JASON ARRASMITH: Kind of hope that people would comply on their own and be helpful and just kind of take care of it, just in general, help each other out. And that's more of what we try and educate and teach people, that, hey, it only takes you another five or 10 minutes. Clear the sidewalk that's out front and make it easier for your neighbors and those that need to get around.
WEBER: But student Sheila Schneider, who has a visual impairment that all but eliminates her peripheral vision, says that kind of neighborly camaraderie she would like doesn't carry over in either Champaign or Urbana.
SHEILA SCHNEIDER: I live in West Champaign, and they're absolutely hideous. Nobody shovels their sidewalks at all.
WEBER: Because the cities don't have the personnel or revenue available to broaden the areas where the ordinance can be enforced, the responsibility remains with property owners. And U of I student Stephanie Zaia says that can be a real issue for her, especially when she has to sit holed up in her dorm room until enough of the snow is gone.
ZAIA: It's just frustrating for them. Because people don't even realize when they, like, shovel the snow, I don't think they realize how much we need it shoveled or even if they can shovel it as much as we need it to be, like we need it clear.
WEBER: And unlike the sidewalks, that request seems to be pretty clear. For HERE AND NOW, I'm Ryan Weber.
JEREMY HOBSON, HOST:
Well, let's get the big picture on this now from Kelly Buckland. He's executive director of the National Council on Independent Living, which is based in Washington, D.C., where he joins us via Skype. Kelly, welcome to HERE AND NOW.
KELLY BUCKLAND: Thank you very much. It's important to be here, Jeremy.
HOBSON: Well, is that story that we just heard common across the country?
BUCKLAND: Yes, it is. At least in the states that get snow, it's very common.
HOBSON: Well, I see, though, that a lot of cities do have regulations, and they say you're supposed to clear the sidewalks in front of your house or your business. Although is that really followed by everyone?
BUCKLAND: No, it's not. And there are jurisdictions that don't have such a requirement. Like, for instance, D.C. has the requirement. Bethesda, Maryland has the requirement. Fairfax County, Virginia does not. So they sort of leave it to people's honor about doing their sidewalks. And, of course, some people do and some people don't. There's a thing on the books, but there's not too much enforcement of that.
HOBSON: Well, why is that? Why isn't there more enforcement? Because even the Americans with Disabilities Act calls for things to be accessible to everyone.
BUCKLAND: That's true. I think it's more an issue of just pure people power in order to enforce the reg. Once you get big snowstorms like that, most people are busy out clearing streets and trying to get people back on the road. And so when it comes to keeping the sidewalks and that stuff usable by people in wheelchairs, that's unfortunately, like, one of the last things they get around to, so...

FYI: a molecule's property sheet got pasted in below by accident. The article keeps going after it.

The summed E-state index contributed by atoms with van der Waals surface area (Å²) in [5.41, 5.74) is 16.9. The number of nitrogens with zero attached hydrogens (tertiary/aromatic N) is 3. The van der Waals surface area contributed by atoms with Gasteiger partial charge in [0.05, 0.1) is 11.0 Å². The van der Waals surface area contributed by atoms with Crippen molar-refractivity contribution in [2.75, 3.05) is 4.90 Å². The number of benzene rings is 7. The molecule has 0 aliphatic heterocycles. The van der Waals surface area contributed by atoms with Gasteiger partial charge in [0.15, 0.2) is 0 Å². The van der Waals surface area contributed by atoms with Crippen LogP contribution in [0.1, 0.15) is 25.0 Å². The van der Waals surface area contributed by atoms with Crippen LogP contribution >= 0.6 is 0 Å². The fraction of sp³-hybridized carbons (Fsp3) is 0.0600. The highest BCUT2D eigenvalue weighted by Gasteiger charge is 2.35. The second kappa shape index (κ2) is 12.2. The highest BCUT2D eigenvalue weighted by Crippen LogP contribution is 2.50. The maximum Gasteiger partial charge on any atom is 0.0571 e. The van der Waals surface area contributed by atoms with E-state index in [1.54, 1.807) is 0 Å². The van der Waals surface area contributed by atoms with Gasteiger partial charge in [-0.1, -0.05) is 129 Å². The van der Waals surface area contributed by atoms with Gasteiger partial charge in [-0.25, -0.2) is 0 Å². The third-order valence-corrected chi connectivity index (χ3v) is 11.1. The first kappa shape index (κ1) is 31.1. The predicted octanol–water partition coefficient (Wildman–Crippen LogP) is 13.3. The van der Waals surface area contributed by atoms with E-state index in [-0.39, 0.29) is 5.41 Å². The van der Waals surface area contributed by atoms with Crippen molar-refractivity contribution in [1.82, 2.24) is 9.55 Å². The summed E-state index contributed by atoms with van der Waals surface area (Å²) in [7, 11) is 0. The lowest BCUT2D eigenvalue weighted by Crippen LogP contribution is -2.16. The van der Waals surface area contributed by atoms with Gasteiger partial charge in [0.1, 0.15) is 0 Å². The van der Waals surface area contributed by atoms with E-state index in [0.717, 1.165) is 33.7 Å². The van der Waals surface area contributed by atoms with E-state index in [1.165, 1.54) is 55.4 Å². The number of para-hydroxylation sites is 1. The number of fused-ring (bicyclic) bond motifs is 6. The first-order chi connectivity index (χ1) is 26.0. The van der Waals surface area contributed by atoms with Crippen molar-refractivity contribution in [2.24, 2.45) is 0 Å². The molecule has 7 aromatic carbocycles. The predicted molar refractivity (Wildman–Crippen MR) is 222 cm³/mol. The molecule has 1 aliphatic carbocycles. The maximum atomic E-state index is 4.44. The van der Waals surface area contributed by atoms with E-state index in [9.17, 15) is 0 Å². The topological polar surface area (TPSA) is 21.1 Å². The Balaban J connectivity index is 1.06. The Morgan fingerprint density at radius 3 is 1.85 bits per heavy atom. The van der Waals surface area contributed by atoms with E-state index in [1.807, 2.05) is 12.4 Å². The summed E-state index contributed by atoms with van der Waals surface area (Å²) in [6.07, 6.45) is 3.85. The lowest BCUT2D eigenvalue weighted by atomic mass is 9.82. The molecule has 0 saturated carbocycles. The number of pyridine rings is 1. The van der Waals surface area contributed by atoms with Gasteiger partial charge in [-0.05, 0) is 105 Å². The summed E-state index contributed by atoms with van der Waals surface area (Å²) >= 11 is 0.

HOBSON: You are able at least to lobby people in Washington on this issue. What are you asking them to do?
BUCKLAND: Well, we do ask them to enforce it better. There is actually a requirement in the Americans with Disabilities Act. It's called the maintenance of accessible features, so it requires that if you have accessible features, which you're required to by the ADA, then you also have a requirement to maintain those accessible features. So we actually have put in a request to the Department of Justice because they're the ones that would enforce either of those sections.
HOBSON: And what have they said?
BUCKLAND: Well, they've actually done some of that in some cities, and they just did include it in all of the other work that they're doing in regards to the cities being accessible. You know, in the local neighborhoods, it really is a matter of people being neighborly too.
HOBSON: Well, you - we should say you've been in a wheelchair since you were about 16. You broke your neck in a diving accident. What has changed? Have things gotten any better since then? That was in 1970.
BUCKLAND: Oh, yes. The world is in a completely different place. Back then in 1970, the school I went to wasn't accessible. You couldn't get in unless somebody drug you up the stairs. There was no curb cuts. The stuff that you see today in regards to accessible parking spaces, accessible bathrooms, all of those things were nonexistent in 1970, and really, frankly, were nonexistent until 1990 after the ADA passed.
HOBSON: Well, do you think it's time for an update of the ADA now and what would you have it do?
BUCKLAND: Well, you know, the ADA was actually just updated in 2008. So I don't know that it's a problem with the law as much as it is just an issue with enforcement.
HOBSON: Well, we've got a lot of people listening to this who probably have sidewalks in front of their homes. What would your message to them be today?
BUCKLAND: Be neighborly. Go out and shovel your sidewalks.
HOBSON: Kelly Buckland, executive director of the National Council on Independent Living. Kelly, thanks so much for joining us.
BUCKLAND: My pleasure. Thanks for having me, Jeremy.
HOBSON: And you're listening to HERE AND NOW. Transcript provided by NPR, Copyright NPR.